TRENTON - In what has become a rare occurrence, Gov. Christie made an announcement Tuesday at the Statehouse, where he reiterated that he isn't planning to leave his job as governor of New Jersey.
But he will leave the Statehouse - for the building to undergo a four-year renovation. Work on the $300 million project, revealed by Christie on Tuesday, "will begin immediately," the governor said as he described the "shameful" condition of the building, from a lack of adequate sprinklers and fire safety measures to windows that are "literally falling out."
"I've been urging this to be done for years. But I am not going to leave here without it being done," Christie said.
The executive branch will move out by July and be housed elsewhere in Trenton "for the better part of the next four years," he said.
The renovated Statehouse "will be for the next governor to enjoy," said Christie, whose term ends in January 2018. "But these are the kinds of things second-term governors can and should do."
Christie, whose prospects in President-elect Donald Trump's administration have been an ongoing topic of speculation, acknowledged that building repairs might not have been foremost on the minds of the throng of reporters and photographers gathered for what his office had billed as a "press announcement."
"If I were announcing I was leaving to go the Trump administration, would I really do it in the rotunda of the Statehouse, by myself, without the person who would actually be giving me the job?" said Christie, who was recently replaced as chairman of Trump's transition team.
"I am telling you that I am completing my term," he said.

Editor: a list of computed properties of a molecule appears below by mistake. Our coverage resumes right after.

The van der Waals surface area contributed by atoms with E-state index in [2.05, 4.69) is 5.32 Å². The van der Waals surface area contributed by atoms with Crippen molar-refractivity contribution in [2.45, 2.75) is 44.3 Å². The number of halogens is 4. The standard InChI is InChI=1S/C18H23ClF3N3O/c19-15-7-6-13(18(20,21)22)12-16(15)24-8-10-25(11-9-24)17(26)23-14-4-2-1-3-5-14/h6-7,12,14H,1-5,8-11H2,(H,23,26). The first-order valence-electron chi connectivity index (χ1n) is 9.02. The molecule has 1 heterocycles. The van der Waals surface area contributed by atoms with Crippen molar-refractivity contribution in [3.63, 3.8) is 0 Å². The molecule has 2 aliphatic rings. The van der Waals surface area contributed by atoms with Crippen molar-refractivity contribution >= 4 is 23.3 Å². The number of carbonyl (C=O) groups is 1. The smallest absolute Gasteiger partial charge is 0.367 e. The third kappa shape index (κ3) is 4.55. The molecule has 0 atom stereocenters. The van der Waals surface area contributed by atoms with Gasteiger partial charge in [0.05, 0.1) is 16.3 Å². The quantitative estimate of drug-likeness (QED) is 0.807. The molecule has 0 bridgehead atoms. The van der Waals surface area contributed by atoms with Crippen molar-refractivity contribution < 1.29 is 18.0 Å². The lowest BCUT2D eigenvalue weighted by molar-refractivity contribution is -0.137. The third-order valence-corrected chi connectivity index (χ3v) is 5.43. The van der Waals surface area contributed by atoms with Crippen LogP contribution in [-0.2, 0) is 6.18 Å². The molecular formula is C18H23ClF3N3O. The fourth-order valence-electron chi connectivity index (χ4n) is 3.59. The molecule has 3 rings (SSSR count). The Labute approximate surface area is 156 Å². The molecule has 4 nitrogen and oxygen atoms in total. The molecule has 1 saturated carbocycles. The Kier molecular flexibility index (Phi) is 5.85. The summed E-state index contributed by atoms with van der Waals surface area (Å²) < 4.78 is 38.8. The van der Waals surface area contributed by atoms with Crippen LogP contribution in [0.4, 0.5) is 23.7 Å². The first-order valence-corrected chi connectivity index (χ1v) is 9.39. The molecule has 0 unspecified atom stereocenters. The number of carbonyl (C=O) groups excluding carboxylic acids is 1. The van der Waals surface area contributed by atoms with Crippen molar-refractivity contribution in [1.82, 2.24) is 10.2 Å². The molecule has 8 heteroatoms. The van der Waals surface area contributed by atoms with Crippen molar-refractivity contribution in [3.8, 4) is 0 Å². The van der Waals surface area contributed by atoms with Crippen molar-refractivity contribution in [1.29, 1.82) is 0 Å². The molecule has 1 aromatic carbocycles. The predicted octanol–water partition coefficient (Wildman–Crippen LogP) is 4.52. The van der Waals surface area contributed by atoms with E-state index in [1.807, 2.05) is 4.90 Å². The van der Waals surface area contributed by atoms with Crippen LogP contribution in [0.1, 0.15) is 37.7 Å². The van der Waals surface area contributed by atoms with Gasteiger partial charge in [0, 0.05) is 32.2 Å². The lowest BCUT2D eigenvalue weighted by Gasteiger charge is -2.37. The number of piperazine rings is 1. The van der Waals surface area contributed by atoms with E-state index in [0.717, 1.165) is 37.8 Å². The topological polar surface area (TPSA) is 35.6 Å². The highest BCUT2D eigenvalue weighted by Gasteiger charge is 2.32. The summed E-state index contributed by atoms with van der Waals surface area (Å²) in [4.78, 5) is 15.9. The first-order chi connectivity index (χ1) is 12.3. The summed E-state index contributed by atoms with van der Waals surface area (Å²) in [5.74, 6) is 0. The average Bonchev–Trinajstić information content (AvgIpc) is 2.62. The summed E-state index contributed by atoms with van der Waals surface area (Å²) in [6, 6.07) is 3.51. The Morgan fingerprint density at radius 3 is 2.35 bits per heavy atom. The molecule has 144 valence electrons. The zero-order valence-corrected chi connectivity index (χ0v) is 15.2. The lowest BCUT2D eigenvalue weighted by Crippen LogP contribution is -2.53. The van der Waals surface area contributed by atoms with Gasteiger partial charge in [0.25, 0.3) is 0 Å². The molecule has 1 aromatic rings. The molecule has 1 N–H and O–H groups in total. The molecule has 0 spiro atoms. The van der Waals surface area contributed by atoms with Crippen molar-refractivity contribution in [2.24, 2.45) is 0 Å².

Christie said he was spurred to action on the renovations by seeing the Maryland statehouse while visiting Gov. Larry Hogan in Annapolis. Returning to Trenton, Christie said, he thought, "What would I think if Gov. Hogan came here?"
The governor described the overhaul - which will be done in partnership with the state Economic Development Authority - as "part of my ongoing commitment over the next 14 months to the city of Trenton."
The state "has done much" for Newark and Camden, Christie said. "Trenton is next." The state plans to demolish buildings in Trenton, in part because the number of state employees has shrunk during Christie's tenure, he said.
In addition to addressing code violations and safety hazards in the Statehouse - Christie said his counsel's office was in danger of collapsing into the ground in the next two years, crushing computer servers underneath - the renovation project will incorporate a museum and exhibits, the governor said.
The Statehouse, which dates to 1792 and is the second oldest in continuous operation in the United States, was "passed down to us literally from our founding fathers," Christie said.
As he spoke of the rest of his time in office - pledging to work "from now until Jan. 18, 2018" - Christie said he couldn't predict everything in his future.
"If something extraordinary happens in the world where my service is needed, I will consider any requests that are made," he said.
Christie did not take any questions from reporters. The governor has not held a news conference in New Jersey since before the trial of two of his former aides in the George Washington Bridge lane closure scandal. The six-week trial began in September.
After Christie left, another man got up in front of reporters. "If you're concerned about the appearance of impropriety, you should do more than paint the building," said Bill Brennan, an activist who filed a citizen's complaint in court over Christie's alleged knowledge of the bridge scandal and wants a special prosecutor appointed in the case.